Ex­pe­ri­enced Toure has been a men­tor fig­ure for Bel­gian

The Herald - Herald Sport - - LADBROKES PREMIERSHIP - MATTHEW LINDSAY

KOLO Toure’s ar­rival at Celtic last sum­mer looked cer­tain to bring an end to Dedryck Boy­ata’s dis­ap­point­ing spell at Park­head.

The cen­tre half had failed to con­vince after be­ing signed from Manch­ester City the pre­vi­ous year and had not been sighted since be­ing sub­sti­tuted in the first half of the Wil­liam Hill Scot­tish Cup semi-fi­nal de­feat to Rangers at Ham­p­den in April.

With Bren­dan Rodgers hav­ing suc­ceeded Ronny Deila, the man­ager who bought him, and Jozo Simunovic, Erik Svi­atchenko and Toure all mov­ing ahead of him in the peck­ing or­der, it seemed in­evitable that he would de­part.

How­ever, the pres­ence of the Ivory Coast in­ter­na­tion­al­ist in Glas­gow this sea­son has ac­tu­ally had the op­po­site ef­fect and helped to res­ur­rect the de­fender’s fal­ter­ing ca­reer.

Boy­ata was close friends with Toure from their time to­gether at City and was de­lighted when he dis­cov­ered that they would be re­united even though he knew it might limit his first team op­por­tu­ni­ties. With good rea­son. The vastly-ex­pe­ri­enced player has been a source of con­stant ad­vice, en­cour­age­ment and sup­port dur­ing a sea­son in which he has hardly fea­tured.

The for­mer Arse­nal, Liver­pool and City man’s un­stint­ing faith in his abil­ity has been jus­ti­fied in the past five days. Boy­ata helped Celtic to keep a clean sheet in their Scot­tish Cup game against Al­bion Rovers on Sun­day and then scored the win­ner in their Lad­brokes Premier­ship tri­umph against St. John­stone on Wed­nes­day night.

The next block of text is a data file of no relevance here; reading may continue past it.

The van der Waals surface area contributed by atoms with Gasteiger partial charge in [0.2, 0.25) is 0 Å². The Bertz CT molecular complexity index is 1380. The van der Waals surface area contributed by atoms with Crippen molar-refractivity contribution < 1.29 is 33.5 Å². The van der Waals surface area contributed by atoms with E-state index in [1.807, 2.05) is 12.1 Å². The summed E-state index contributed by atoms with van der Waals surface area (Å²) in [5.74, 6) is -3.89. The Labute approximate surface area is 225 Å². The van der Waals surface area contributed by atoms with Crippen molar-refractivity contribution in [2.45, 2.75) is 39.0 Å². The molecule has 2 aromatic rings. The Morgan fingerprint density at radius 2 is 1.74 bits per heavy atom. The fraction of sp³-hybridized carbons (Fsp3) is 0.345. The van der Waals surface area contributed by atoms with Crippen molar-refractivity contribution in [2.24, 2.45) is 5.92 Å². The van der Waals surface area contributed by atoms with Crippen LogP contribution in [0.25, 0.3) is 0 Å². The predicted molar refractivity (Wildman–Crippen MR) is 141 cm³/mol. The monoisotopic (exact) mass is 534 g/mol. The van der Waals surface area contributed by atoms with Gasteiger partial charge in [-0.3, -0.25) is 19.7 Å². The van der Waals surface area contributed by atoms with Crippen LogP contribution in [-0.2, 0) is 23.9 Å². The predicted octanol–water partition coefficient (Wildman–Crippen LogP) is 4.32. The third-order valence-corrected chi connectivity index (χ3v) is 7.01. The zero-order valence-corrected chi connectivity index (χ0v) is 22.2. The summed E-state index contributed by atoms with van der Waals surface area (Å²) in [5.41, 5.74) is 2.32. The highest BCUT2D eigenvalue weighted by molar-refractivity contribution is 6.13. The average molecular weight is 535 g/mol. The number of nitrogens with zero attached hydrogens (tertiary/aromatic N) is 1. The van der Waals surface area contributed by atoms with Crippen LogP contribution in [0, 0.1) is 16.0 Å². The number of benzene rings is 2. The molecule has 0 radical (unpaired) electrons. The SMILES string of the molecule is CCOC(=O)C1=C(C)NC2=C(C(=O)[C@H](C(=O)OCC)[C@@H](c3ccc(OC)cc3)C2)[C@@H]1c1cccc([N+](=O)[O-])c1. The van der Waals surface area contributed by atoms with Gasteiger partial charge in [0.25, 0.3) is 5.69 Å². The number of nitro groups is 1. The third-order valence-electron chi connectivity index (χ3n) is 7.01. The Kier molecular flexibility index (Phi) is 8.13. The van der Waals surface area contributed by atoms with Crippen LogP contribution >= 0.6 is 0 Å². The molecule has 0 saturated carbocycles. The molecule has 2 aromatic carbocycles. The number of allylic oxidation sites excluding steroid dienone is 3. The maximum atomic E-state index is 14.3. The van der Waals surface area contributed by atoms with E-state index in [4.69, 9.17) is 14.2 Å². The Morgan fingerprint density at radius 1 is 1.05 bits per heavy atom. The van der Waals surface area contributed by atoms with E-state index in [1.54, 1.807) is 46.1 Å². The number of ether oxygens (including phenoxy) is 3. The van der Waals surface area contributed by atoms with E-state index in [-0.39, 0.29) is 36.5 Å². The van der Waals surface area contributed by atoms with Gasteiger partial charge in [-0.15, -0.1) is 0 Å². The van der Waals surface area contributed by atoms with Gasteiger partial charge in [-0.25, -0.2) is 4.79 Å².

As Boy­ata re­flected on his an­nus hor­ri­bilis and ex­pressed hope he could re­main in­volved in the sec­ond half of the 2016/17 cam­paign at Celtic Park yes­ter­day, his ad­mi­ra­tion of and grat­i­tude to­wards Toure were ob­vi­ous.

“It has been a very dif­fi­cult time from the be­gin­ning of the sea­son be­cause I was in­jured,” he said. “Com­ing back from in­jury, I had to try and get my fit­ness back, try and get my legs back and try and get my play back too.

“As a foot­ball player, it is very hard. When you don’t play you try to blame peo­ple and find rea­sons why things aren’t go­ing well. But no­body has heard me say any bad things about the man­ager or what was happening.

“All I have been do­ing is work­ing hard.

“I have talked to peo­ple who have been in this kind of po­si­tion be­fore. They have just told me ‘when your chance comes take it’. That is all I have been think­ing about. This week has been a big week.”

Boy­ata added: “I am a grown man. I don’t re­ally need any­one. But on Wed­nes­day night when I scored peo­ple came up to me and told me that I de­served it be­cause they have seen me work­ing hard. We have a very good team, a good group.

“When you are down you al­ways have play­ers who try to rally around you. Play­ers like Kolo. Kolo is a very good per­son, a very im­por­tant per­son in my life. Maybe you don’t know, but when I was at City he was the one who took care of me. I have played games with him be­fore.

“When I was down he was al­ways telling me ‘don’t worry, you’ve just got to wait for your chance, when it comes just take it’. So that was what I have done.

“Kolo is a spe­cial per­son for me and he knows it be­cause I have told him. The re­la­tion­ship with him has been deep for a long time. When he came in I was the first one to hug him. You need this kind of per­son around you just to re­mind you that it is not fin­ished.”

Rodgers re­vealed that he would like Toure – who has fallen out of the Celtic first team in re­cent weeks as Simunovic and Svi­atchenko have ex­celled – to take on a coach­ing role after he re­tires from play­ing when the Scot­tish cham­pi­ons were in Dubai on a warm-weather train­ing stint ear­lier this month. Boy­ata be­lieves his team mate will flour­ish when he makes the tran­si­tion.

“The good thing about Kolo is he is a per­son with a very good spirit,” he said. “He doesn’t like to lose. Any player will tell you if Kolo loses in train­ing it is a very bad day for ev­ery­body. When you talk about foot­ball you can see he has a lot of knowl­edge. I have no doubt about him be­ing a coach.”

Kolois­good­per­son, av­ery­im­por­tant per­son­in­mylife. May­be­y­oudon’tknow, butwhenIwasatCity het­ook­care­ofme

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